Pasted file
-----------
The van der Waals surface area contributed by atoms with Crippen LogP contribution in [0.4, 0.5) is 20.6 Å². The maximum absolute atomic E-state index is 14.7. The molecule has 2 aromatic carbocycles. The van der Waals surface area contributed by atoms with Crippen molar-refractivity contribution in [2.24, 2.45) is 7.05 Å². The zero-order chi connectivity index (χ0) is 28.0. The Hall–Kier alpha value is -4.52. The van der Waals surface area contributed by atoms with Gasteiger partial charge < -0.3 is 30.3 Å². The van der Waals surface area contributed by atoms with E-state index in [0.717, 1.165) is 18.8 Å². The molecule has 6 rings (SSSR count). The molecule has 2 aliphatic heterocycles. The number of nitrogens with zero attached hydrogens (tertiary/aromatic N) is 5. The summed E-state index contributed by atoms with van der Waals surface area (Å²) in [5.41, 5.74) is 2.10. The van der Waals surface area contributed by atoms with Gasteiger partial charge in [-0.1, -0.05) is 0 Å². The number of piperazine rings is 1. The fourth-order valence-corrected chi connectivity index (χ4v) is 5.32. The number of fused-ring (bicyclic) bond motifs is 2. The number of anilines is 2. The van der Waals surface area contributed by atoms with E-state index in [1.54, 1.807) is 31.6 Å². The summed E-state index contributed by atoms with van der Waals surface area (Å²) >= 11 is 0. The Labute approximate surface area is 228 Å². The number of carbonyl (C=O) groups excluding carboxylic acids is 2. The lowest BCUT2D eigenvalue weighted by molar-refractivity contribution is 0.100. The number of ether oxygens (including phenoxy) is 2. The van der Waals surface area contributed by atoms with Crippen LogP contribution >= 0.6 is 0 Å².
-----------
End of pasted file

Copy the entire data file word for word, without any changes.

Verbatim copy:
The van der Waals surface area contributed by atoms with Crippen LogP contribution in [0.4, 0.5) is 20.6 Å². The maximum absolute atomic E-state index is 14.7. The molecule has 2 aromatic carbocycles. The van der Waals surface area contributed by atoms with Crippen molar-refractivity contribution in [2.24, 2.45) is 7.05 Å². The zero-order chi connectivity index (χ0) is 28.0. The Hall–Kier alpha value is -4.52. The van der Waals surface area contributed by atoms with Gasteiger partial charge < -0.3 is 30.3 Å². The van der Waals surface area contributed by atoms with E-state index in [0.717, 1.165) is 18.8 Å². The molecule has 6 rings (SSSR count). The molecule has 2 aliphatic heterocycles. The number of nitrogens with zero attached hydrogens (tertiary/aromatic N) is 5. The summed E-state index contributed by atoms with van der Waals surface area (Å²) in [5.41, 5.74) is 2.10. The van der Waals surface area contributed by atoms with Gasteiger partial charge in [-0.1, -0.05) is 0 Å². The number of piperazine rings is 1. The fourth-order valence-corrected chi connectivity index (χ4v) is 5.32. The number of fused-ring (bicyclic) bond motifs is 2. The number of anilines is 2. The van der Waals surface area contributed by atoms with E-state index in [1.54, 1.807) is 31.6 Å². The summed E-state index contributed by atoms with van der Waals surface area (Å²) >= 11 is 0. The Labute approximate surface area is 228 Å². The number of carbonyl (C=O) groups excluding carboxylic acids is 2. The lowest BCUT2D eigenvalue weighted by molar-refractivity contribution is 0.100. The number of ether oxygens (including phenoxy) is 2. The van der Waals surface area contributed by atoms with Crippen LogP contribution >= 0.6 is 0 Å².